6 Strategies to Help You Use Twitter More Effectively
When I speak on social media topics, I hear a pretty consistent theme regarding Twitter and that is the fact that it is the least understood social network. Like anything worth doing, it takes time to figure it out, and more time to see the immense value in it.
I’ve been on Twitter just about from the beginning (2007) and I have to admit, I wasn’t sure we needed a microblogging platform. Think about it, Facebook was just going mainstream (2006) and people didn’t know what to do with that, so imagine trying to engage in 140 characters or less.
It’s a fact that Twitter has immense value from both a marketing and professional development angle, not to mention, it’s a great source for verifying breaking new facts. Let’s take the horrible Asiana tragedy of just a few weeks back. Did you know that reporters where getting their info via Twitter from those at the airport? (Some of the first photos to be shared online were tweets.)
Here are a few tips to help you in your quest to use Twitter more effectively.
1. Make sure you have a compelling profile. Always have a picture, give a brief bio, and for all that is holy, do not link to your Facebook account from your Twitter profile. That won’t really help people get to know you (if you’ve set your security settings correctly) unless they friend you (and they won’t) and then you accept them (and you might not want to.)
2. Intentionally Follow others. When considering who to follow on Twitter, start with those you know, followed by those with whom you share an interest. Chances are higher that someone will read or share your content if you have similar interests. Their profile and tweet history should give you an indication if you are in alignment with their interests. Once you have followed them, start the relationship by retweeting or favoriting one of their tweets (they will get a notification ,so it will put you on their radar.)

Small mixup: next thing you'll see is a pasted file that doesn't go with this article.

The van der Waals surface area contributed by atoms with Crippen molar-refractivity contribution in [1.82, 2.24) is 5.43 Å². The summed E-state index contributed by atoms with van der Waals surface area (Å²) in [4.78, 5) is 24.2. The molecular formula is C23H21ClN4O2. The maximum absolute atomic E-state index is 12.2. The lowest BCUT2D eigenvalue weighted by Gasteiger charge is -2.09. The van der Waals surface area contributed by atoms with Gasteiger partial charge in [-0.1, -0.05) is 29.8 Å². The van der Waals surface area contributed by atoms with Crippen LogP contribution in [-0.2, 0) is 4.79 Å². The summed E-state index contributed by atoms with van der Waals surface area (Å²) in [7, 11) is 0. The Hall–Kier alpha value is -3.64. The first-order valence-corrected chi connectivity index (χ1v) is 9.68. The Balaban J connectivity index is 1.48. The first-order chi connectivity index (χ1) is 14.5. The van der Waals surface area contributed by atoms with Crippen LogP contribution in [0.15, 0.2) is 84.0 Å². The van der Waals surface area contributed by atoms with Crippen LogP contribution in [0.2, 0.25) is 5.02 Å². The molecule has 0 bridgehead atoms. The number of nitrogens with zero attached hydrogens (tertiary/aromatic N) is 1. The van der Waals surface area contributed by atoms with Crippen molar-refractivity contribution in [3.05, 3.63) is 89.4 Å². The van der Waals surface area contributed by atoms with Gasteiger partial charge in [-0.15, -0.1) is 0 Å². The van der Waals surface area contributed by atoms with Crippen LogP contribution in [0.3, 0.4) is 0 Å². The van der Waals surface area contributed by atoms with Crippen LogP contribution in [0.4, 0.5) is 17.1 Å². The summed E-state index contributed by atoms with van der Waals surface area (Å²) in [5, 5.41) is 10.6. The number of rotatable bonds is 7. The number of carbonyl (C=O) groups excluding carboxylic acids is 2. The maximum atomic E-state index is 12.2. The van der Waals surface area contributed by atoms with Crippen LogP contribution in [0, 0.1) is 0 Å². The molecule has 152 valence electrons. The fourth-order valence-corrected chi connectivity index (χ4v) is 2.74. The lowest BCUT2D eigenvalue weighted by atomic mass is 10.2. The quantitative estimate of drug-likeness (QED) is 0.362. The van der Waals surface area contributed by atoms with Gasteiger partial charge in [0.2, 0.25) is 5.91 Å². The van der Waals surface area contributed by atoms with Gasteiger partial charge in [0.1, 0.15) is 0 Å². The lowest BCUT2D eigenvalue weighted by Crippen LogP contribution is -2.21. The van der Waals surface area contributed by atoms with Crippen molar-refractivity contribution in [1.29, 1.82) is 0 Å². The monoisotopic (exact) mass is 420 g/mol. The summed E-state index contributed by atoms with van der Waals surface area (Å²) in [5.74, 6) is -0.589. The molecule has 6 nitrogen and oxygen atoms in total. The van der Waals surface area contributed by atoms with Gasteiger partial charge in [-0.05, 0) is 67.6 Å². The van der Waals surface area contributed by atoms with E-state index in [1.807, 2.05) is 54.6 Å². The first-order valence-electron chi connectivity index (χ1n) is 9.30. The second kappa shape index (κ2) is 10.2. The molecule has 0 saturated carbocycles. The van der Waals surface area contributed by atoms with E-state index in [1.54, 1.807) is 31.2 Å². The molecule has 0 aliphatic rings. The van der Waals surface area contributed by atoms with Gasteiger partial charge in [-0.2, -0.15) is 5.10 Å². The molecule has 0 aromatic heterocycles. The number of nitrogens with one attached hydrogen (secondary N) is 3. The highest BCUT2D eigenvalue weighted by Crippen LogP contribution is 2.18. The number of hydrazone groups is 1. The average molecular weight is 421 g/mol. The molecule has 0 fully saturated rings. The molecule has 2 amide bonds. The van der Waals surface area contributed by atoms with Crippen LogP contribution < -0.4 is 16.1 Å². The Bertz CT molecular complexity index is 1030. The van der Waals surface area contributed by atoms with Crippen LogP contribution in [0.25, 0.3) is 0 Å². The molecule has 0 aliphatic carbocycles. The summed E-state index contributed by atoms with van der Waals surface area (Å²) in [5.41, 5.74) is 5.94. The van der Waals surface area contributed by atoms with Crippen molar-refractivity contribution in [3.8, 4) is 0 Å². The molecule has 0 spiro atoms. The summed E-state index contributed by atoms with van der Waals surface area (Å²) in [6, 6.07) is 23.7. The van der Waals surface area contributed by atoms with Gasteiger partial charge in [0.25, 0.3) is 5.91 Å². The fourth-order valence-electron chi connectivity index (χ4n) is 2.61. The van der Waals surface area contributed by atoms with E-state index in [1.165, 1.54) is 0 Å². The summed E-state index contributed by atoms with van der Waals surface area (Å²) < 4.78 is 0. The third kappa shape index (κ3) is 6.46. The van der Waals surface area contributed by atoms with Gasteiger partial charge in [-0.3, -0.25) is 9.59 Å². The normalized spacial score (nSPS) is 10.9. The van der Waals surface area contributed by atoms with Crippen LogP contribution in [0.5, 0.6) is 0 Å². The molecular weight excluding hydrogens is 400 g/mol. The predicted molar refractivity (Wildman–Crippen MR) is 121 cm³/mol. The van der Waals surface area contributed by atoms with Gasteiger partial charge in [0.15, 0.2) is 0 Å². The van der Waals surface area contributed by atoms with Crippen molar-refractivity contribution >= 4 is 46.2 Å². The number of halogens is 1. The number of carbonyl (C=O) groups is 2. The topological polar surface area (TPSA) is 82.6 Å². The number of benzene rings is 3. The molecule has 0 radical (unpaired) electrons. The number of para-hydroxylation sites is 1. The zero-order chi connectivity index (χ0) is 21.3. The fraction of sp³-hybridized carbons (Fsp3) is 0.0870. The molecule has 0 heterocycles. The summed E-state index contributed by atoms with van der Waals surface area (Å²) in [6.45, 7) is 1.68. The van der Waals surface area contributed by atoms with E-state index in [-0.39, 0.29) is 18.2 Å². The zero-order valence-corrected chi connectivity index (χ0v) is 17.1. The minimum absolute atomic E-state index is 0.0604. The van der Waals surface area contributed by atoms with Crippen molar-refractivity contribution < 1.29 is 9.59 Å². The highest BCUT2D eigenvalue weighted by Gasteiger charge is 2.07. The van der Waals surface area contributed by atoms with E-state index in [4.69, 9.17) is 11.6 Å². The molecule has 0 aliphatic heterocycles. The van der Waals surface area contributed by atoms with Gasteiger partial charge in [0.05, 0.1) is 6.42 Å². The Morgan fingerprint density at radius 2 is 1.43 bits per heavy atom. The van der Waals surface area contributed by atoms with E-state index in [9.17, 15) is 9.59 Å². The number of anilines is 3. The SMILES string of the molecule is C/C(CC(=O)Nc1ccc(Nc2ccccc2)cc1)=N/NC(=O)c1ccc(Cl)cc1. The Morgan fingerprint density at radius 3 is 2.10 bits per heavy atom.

3. Be Community Minded. Twitter is a community where you can build great relationships. I could list of host of great connections that I have made on Twitter that have led to guest blogging opportunities, free books to review, and connecting with some great service providers.
In order to build those relationships it takes time. Stop and get to know people who follow you by reading their profiles, latest tweets, and visitng whatever website their profile links to. When people reach out to you, make sure you respond to them just as you would if they left you a voice message or an email. When people mention you or retweet you, thank them.
In the beginning, you may want to respond to those who follow you to thank them, but I recommend a personal approach instead of an automated reply. Many people aren’t fans of that and feel it is less than genuine, and that’s usually because it’s not done properly. Whatever you do, resist the urge to say something like “thanks for following me on Twitter, please follow me on Facebook, too” because that screams “I am all about numbers and I don’t really care about you.”
4. Create (and Share) Great Content. The key to having your content shared and favorited (which is a good thing) is to produce great content. And by great, I mean, not just average stuff about what your business does, but the good stuff; perhaps the stuff people would expect to pay to read (not all of it of course). In the end, givers gain; you cannot out give the law of sowing and reaping and it’s no different in this arena.
5. Become a Producer. One simple way you can become a content producer is to create a Daily Twitter Newsletter through a free service called Paper.li. It will find content shared on Twitter based on your criteria such as topics you want to share on. It will challenge any limiting beliefs you have on collaborating and you will likely end up promoting your competition (if you believe you really have competitors) but the good news is that the wonderful law of sowing and reaping won’t leave you hanging as others should be sharing your content as well.
6. Collaborate. Some of the best “Twitter love” I have received was through collaboration. By this I mean that I started by mentioning and linking to others in the blog post that I created, then when I shared it on Twitter, I tagged them. This usually results in them sharing and/or favoriting the tweet, which “endorses” you to their followers and in the end some of those folks may want to follow you to learn more about you, since you apparently are of interest to someone they follow.
I hope these steps help you go to the next level. What action step are you going to take today to move towards Twitter mastery?
You can start by following us on Twitter: @AKAInternetMktg